The Joy of Cooking with Fannie Farmer
By Laurie Block, DHM Director
At our Xmas season dinner table, the guests and host –ages 30-75– began discussing cook books, the ones we first owned. The quick table survey revealed that the groups’ mothers had provided many of us a range of approaches in how-to workout life in the kitchens of our newly adult lives. The titles sometimes included authors: Mrs. Rumbauer –Joy of Cooking, The Silver Palate, The Settlement Cookbook, The Moosewood Cookbook. Julia Child and Fannie Farmer. Sometimes it was an ethnic community or congregation’s recipe book. Today we’re highlighting Fannie Merritt Farmer’s work, as her experience was entwined with disability history.
Farmer was the director of the Boston Cooking School in 1894 and she published her first cookbook in 1896, a work she continually edited until her death in 1918. It has never been out of print. Initially it had 1,200 recipes. Farmer was a Victorian-era celebrity chef whose most renowned contribution was her use of standard measurement in recipes—teaspoons, ½ cup, quart. Today her cookbook uses her name, but even now it gives everyday cooks an easy-to-understand process, with recipe structures that are easily replicated, scaled, or reduced in volume. This was new to cooks in the 1890s. Farmer had learned what was called “scientific” cooking at the Boston Cooking School, where she initially was a student. In her lifetime, The Fannie Farmer Cookbook was also published in British, French, Spanish, Japanese, and Braille editions!
As an adolescent Farmer survived what her Britannica entry calls “a paralyzing stroke” and the New England Historical Society calls “polio”. We aren’t quite sure when polio began to be used as a vernacular term for a specific illness. Although these two descriptions can be said to describe similar outcomes from which an individual can recover capacity, they have different onset symptoms, But, in 1870s Boston—when Farmer was experienced her illness, we aren’t clear how diagnosis of Farmer’s condition was managed.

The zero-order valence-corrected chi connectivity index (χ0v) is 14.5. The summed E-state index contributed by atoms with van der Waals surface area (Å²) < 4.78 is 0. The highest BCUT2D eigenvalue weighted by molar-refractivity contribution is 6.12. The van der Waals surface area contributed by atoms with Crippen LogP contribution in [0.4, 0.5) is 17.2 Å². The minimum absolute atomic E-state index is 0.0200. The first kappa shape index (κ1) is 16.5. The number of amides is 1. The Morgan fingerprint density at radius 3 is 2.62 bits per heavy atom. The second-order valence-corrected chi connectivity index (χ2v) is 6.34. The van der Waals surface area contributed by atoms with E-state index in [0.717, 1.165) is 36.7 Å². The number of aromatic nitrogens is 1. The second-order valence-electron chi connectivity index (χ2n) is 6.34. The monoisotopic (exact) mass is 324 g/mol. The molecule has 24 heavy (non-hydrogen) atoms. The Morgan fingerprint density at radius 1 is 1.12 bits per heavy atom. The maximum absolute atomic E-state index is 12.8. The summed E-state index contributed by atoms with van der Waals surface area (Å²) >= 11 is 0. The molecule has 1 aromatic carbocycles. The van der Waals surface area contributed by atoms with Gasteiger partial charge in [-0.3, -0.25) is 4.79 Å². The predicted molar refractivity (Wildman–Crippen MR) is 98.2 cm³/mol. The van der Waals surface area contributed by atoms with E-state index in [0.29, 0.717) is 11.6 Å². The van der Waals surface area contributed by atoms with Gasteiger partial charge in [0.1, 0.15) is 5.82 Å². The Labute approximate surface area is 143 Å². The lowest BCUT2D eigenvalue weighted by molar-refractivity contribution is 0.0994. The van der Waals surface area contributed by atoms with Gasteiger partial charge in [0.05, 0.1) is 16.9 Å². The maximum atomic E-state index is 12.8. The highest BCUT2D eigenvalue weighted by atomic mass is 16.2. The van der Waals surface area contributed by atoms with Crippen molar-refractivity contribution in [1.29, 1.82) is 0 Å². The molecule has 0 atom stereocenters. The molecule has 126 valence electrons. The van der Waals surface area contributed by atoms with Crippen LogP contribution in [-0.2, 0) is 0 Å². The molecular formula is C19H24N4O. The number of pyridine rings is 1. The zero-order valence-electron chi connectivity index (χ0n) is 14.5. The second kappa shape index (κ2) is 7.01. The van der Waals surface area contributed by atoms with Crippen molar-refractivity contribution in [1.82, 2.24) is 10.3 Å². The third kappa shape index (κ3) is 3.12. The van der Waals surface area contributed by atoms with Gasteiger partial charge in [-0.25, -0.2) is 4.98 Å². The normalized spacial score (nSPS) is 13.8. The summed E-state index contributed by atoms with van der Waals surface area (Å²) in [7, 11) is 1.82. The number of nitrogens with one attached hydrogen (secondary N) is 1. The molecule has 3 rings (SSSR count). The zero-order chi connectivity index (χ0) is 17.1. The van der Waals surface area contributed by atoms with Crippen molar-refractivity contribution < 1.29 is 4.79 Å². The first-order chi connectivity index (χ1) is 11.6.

Teenage Fannie Farmer was forced to drop out of school. Her recovery took years, but eventually she was able to walk, though she had a pronounced limp. Her initial cookbook was full of recipes, household food care tips, presentation how-to’s for parties and celebrations. But Farmer was interested in cooking for “the sick, convalescent, and invalid”. Her 1904 work, Food and Cookery for the Sick & Convalescent, was not the first cookbook dedicated to nutrition for those with chronic conditions, but it was one of the most widely used in its period. The majority of care for a person with a chronic condition well into the 20th century was done at home. Farmer used her own her experience in writing the work, and was asked to lecture at Harvard on nutrition and cooking, with an emphasis on promoting health.
Farmer’s cookbook for the sick and invalid appeared just before modern nutritional approaches came into fashion—vitamins, calories, food groups. Refrigerated cars had begun to bring fresh oranges and lemons to Boston, but – it is hard to imagine today the process and tastes of the wildly creative array of jellied aspics ad molds our great-grandparents consumed. Oatmeal is easier to love. Fanny Farmer was an actively lecturer well into her 50s. Her great gift, her niece reported in a piece published by the New England Historical Society, was in discovering and developing the recipes. Her assistant is said to have done much of the cooking. She was giving a lecture while seated in her wheelchair, just 10 days before she died of a stroke.
Our image includes a well-known photo of Fannie teaching, her measuring cup prominently held up. We’ve also selected pages from her cookbook for the sick and convalescent, and a recipe from the Diabetes chapter. Insulin was not discovered until 1921, and diabetes at the time was commonly referred to as a “wasting disease” that brought death at much younger ages than today. The food photos are crude, but we would like to taste the Orange Mint Cup.